Yemen Times 
lead verydifferent lives from those of Nujood and the country people of Yemen. How are these“enlightened” people actually disconnected from the rest of their society? For example,Nujood tells us several times that child marriage is common in Yemen, so why did the judges seem so shocked by Nujood’s tender age? Do you think they were unaware of theirsociety’s problem with early marriage, or were they simply blind to the real-lifeconsequences for girls like Nujood? Was there something special about Nujood thatprompted the judges to help her, or was she simply the first girl who had come to themasking for a divorce?10. Shada and Nujood chose the less “elitist” option for Nujood’s schooling. Do you think Nujood made the right decision—to stay in Yemen for her education? Do you think shewill become a lawyer and help other girls like herself, as she says she hopes to do? Closerto home, Nujood talks about her protective feelings toward her sisters Mona and Haïfa, and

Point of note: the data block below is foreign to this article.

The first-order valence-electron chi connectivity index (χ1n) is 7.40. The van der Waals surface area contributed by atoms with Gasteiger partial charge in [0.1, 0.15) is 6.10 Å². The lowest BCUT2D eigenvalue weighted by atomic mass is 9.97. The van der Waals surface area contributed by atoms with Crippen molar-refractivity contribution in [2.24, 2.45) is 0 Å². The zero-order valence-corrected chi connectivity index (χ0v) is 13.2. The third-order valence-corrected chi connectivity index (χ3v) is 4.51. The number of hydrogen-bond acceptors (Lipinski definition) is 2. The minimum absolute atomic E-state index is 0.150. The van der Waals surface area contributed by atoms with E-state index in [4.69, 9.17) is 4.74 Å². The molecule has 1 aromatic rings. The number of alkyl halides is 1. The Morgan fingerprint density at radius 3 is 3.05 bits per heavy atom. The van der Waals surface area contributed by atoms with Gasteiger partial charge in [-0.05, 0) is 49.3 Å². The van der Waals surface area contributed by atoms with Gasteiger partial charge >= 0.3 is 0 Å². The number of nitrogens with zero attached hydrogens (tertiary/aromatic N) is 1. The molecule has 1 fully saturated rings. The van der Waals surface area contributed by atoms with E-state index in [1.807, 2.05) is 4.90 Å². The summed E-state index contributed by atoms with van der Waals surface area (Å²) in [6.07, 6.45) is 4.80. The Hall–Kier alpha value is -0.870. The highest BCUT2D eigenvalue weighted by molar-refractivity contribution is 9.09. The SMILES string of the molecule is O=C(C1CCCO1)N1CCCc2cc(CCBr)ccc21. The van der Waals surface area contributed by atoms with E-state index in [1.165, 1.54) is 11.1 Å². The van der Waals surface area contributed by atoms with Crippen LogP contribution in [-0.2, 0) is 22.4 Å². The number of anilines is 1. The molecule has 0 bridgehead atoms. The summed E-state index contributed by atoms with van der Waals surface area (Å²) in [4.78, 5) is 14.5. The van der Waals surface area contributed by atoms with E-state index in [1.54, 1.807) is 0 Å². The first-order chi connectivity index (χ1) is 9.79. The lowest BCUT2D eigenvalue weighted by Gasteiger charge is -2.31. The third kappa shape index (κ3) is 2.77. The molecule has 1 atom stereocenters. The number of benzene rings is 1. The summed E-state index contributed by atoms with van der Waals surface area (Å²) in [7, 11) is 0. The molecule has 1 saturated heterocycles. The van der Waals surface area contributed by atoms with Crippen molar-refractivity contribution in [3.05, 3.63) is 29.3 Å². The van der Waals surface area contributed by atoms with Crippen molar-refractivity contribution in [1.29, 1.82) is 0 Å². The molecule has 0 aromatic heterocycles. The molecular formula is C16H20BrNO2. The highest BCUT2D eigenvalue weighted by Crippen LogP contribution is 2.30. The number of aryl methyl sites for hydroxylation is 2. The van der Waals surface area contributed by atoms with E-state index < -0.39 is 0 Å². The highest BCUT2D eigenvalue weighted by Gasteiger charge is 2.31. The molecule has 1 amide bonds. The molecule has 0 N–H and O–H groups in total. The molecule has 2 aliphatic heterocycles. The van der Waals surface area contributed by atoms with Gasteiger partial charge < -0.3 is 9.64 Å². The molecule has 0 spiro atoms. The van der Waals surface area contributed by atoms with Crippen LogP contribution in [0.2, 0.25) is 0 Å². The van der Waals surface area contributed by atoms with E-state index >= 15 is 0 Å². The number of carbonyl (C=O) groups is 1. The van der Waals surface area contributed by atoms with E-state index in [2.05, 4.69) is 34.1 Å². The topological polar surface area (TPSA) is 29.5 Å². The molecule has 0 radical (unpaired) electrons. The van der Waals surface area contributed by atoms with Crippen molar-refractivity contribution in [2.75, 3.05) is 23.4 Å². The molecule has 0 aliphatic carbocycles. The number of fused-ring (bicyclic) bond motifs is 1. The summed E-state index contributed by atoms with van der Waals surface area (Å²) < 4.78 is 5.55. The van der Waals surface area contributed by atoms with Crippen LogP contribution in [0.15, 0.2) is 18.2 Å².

www.ThreeRiversPress.com 
 
even toward her big brother Fares. Do you think Nujood will be able to protect hersiblings? What might stand in her way?11. How has the international publicity surrounding the divorce affected Nujood’s familyand community? Has it enlightened her relatives and neighbors? Or do you think it mayhave caused dissension within the family and alienated them from their own society?12. Khat plays a small but sinister role in Nujood’s story. Khat is illegal in the UnitedStates, but some people in immigrant communities compare it to coffee and support itsimportant traditional role in social situations. U.S. authorities counter that it is more likecocaine than coffee. After reading this book, what effect do you think khat has on its usersand on Yemen in general? Do you feel that it contributed to Nujood’s father’s problems? If so, how? How do you think its use and effects might compare to social drugs in the UnitedStates? And most important, what does it tell us about
any 
society that devotes so much of its valuable resources to tuning out from itself, so to speak?
www.ThreeRiversPress.com